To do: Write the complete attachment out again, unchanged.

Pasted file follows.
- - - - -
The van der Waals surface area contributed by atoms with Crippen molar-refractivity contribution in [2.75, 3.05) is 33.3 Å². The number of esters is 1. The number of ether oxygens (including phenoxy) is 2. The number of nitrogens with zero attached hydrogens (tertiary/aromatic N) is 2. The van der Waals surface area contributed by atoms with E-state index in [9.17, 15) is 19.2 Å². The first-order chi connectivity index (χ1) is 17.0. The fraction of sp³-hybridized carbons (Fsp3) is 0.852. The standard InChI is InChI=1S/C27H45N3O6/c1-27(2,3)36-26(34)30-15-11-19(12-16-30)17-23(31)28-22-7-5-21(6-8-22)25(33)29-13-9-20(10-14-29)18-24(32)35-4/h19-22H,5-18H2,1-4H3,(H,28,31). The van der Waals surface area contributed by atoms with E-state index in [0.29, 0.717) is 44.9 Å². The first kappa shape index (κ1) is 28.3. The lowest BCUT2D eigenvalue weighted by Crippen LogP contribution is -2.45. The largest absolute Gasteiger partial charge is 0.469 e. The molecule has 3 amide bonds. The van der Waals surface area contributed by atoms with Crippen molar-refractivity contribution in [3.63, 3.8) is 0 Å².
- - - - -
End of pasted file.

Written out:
The van der Waals surface area contributed by atoms with Crippen molar-refractivity contribution in [2.75, 3.05) is 33.3 Å². The number of esters is 1. The number of ether oxygens (including phenoxy) is 2. The number of nitrogens with zero attached hydrogens (tertiary/aromatic N) is 2. The van der Waals surface area contributed by atoms with E-state index in [9.17, 15) is 19.2 Å². The first-order chi connectivity index (χ1) is 17.0. The fraction of sp³-hybridized carbons (Fsp3) is 0.852. The standard InChI is InChI=1S/C27H45N3O6/c1-27(2,3)36-26(34)30-15-11-19(12-16-30)17-23(31)28-22-7-5-21(6-8-22)25(33)29-13-9-20(10-14-29)18-24(32)35-4/h19-22H,5-18H2,1-4H3,(H,28,31). The van der Waals surface area contributed by atoms with E-state index in [0.29, 0.717) is 44.9 Å². The first kappa shape index (κ1) is 28.3. The lowest BCUT2D eigenvalue weighted by Crippen LogP contribution is -2.45. The largest absolute Gasteiger partial charge is 0.469 e. The molecule has 3 amide bonds. The van der Waals surface area contributed by atoms with Crippen molar-refractivity contribution in [3.63, 3.8) is 0 Å².